Mayhem in the housing market

A new bubble is growing before we’ve paid for the fall-out of the last


According to the blurb from Hamptons, Hardy Mansions is “in the heart of Notting Hill”, one of London’s trendier districts.

The apartment block is part of the Portobello Square development, located close to the Notting Hill tube station. It “offers the best of city living within a village-like atmosphere with many luxury brands of shops…” It provides a great investment opportunity in “prime Central London.” Prices for the 1, 2 and 3 bedroom apartments and penthouses start at £560,000.

The advert, which appeared in Hong Kong, is aimed at Asian buyers. To help them locate Hardy Mansions, there’s a map.

It’s perhaps just as well the ad was not published in the UK. Because if it did it would be ridiculed. Hardy Mansions is at least a 20 minute walk to Notting Hill station. There are no luxury shops nearby – perhaps they come later. Instead, the site is close to council estates. For those who know their London it’s next to Trellick Tower, in the middle of the Carnival zone.

The accompanying map makes it appear as though Hardy Mansions is in the middle of everything. It’s not. It’s Zone 2, in the west. The phone numbers are 0208. So much for “prime Central.”

But the prices definitely are prime. I would say that £560,000 for a one-bedroomed flat at very much the wrong end of Notting Hill is 50 per cent over-valued.

However, relative to a residential developer in London at the moment, I’m an impecunious journalist. Hardy Mansions will sell, as virtually any property in the capital appears to.

Estate agents are making a killing, peddling an ersatz, Downton Abbey view of London to overseas buyers. Some adverts even proclaim living in London is to reside “in the seat of aristocracy, history and power.” Presumably, to purchase a London property is to buy yourself aristocratic status. In 2015, the class system, thought to have been abolished in the era of John Major and Tony Blair, is very much alive and well – so much so that it’s being used to sell homes.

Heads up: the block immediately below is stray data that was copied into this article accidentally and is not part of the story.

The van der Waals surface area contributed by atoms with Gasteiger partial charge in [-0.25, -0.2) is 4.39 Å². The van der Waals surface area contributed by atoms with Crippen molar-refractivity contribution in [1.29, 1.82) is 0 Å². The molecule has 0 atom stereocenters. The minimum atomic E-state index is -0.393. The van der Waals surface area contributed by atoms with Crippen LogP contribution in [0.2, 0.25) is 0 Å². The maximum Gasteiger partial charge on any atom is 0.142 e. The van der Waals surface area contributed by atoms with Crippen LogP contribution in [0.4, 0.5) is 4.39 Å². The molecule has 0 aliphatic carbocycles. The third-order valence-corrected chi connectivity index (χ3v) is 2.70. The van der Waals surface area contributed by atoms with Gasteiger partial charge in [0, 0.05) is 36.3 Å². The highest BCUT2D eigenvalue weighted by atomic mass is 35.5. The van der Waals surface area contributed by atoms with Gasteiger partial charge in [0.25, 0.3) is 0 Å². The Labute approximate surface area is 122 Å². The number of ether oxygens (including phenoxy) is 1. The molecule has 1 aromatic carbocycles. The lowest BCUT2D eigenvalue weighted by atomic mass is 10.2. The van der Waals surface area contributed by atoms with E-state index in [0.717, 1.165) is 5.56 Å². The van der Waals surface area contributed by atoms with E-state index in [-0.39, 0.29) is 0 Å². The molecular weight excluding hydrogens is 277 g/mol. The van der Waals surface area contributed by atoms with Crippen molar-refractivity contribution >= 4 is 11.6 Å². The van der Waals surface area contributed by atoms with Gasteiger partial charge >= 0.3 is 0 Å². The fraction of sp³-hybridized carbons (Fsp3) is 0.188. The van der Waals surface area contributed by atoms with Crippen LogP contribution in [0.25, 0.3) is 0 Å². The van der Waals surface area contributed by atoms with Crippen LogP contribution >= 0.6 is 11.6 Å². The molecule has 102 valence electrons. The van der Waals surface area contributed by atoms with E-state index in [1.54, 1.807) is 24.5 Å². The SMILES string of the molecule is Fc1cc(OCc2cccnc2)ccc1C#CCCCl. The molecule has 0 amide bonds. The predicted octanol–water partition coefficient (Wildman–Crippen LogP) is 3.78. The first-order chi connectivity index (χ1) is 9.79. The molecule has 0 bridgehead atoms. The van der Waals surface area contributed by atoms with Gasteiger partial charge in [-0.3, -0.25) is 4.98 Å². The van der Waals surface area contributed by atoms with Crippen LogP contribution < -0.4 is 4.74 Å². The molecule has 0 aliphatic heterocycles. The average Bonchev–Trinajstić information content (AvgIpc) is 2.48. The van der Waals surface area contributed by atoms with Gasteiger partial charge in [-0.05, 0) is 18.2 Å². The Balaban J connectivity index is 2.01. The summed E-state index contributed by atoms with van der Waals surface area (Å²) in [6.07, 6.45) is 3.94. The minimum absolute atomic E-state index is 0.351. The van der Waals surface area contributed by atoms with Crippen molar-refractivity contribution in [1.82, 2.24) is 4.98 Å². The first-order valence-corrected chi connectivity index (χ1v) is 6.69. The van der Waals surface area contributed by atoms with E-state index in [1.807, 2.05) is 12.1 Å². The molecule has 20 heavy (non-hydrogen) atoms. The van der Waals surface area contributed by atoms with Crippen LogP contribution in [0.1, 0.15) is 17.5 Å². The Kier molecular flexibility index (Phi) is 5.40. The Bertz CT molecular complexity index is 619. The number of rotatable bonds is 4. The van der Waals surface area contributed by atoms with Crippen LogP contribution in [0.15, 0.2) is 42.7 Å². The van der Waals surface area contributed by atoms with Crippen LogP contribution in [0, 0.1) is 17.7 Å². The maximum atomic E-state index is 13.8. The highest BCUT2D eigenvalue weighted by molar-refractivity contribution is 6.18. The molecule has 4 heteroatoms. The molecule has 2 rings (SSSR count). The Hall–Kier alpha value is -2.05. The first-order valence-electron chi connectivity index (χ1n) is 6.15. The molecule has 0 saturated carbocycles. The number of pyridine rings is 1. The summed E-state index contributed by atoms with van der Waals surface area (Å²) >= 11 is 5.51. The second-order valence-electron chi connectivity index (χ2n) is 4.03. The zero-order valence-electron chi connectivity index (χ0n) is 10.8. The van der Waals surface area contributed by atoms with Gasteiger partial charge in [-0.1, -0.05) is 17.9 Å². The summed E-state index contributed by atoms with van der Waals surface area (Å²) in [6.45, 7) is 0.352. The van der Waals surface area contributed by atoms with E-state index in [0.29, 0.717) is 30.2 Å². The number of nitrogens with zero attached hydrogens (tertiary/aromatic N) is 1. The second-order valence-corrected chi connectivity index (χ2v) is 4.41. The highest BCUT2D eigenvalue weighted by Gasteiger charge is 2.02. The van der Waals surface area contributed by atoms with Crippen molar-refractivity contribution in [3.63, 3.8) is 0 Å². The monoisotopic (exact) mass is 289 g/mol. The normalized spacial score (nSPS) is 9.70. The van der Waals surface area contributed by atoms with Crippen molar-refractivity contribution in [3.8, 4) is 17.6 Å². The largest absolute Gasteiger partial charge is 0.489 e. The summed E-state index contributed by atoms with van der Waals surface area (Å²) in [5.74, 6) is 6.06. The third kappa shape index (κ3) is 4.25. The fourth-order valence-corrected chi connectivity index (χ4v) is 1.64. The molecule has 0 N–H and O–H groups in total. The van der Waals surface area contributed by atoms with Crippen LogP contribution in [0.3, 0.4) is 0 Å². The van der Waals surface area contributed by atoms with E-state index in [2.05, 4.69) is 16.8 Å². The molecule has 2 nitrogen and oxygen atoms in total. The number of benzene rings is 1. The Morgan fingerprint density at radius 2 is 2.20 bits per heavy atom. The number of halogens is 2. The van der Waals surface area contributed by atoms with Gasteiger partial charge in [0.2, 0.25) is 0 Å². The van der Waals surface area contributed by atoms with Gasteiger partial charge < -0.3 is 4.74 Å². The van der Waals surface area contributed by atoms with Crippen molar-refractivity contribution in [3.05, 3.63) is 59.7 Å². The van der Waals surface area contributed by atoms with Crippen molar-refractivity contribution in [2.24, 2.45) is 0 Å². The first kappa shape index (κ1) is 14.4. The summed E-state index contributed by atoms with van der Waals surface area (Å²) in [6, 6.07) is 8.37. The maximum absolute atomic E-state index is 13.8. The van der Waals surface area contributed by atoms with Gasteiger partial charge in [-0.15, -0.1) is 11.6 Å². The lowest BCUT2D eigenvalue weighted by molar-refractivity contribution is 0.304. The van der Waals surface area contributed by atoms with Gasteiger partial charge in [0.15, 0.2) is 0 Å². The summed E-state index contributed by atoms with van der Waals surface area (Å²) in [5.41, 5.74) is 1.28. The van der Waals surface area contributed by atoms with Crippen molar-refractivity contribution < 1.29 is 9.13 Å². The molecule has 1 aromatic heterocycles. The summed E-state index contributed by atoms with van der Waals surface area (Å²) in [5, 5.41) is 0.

There’s no end to the madness. This week, an estate agent was forced to pull an advert for a £737 a month “self-contained” flat near Kings Cross station after receiving abusive phone calls from outraged members of the public. Photos of the studio flat showed a small, white-walled room, furnished with a dining table and chair, a wardrobe, a hob and sink - all adjacent to the prospective occupant’s single bed. The front door was at the foot of the bed.

An advert posted by Relocate-Me on property website RightMove described the property as a “modern studio apartment” which comes “fully furnished” and “complete and fully self-contained with its own en-suite bathroom and kitchenette”.

While the ad was withdrawn, it did not stop Steven Boochoon, a spokesman from Relocate-me, pointing out they’d had “a fair few people who were keen” on the property.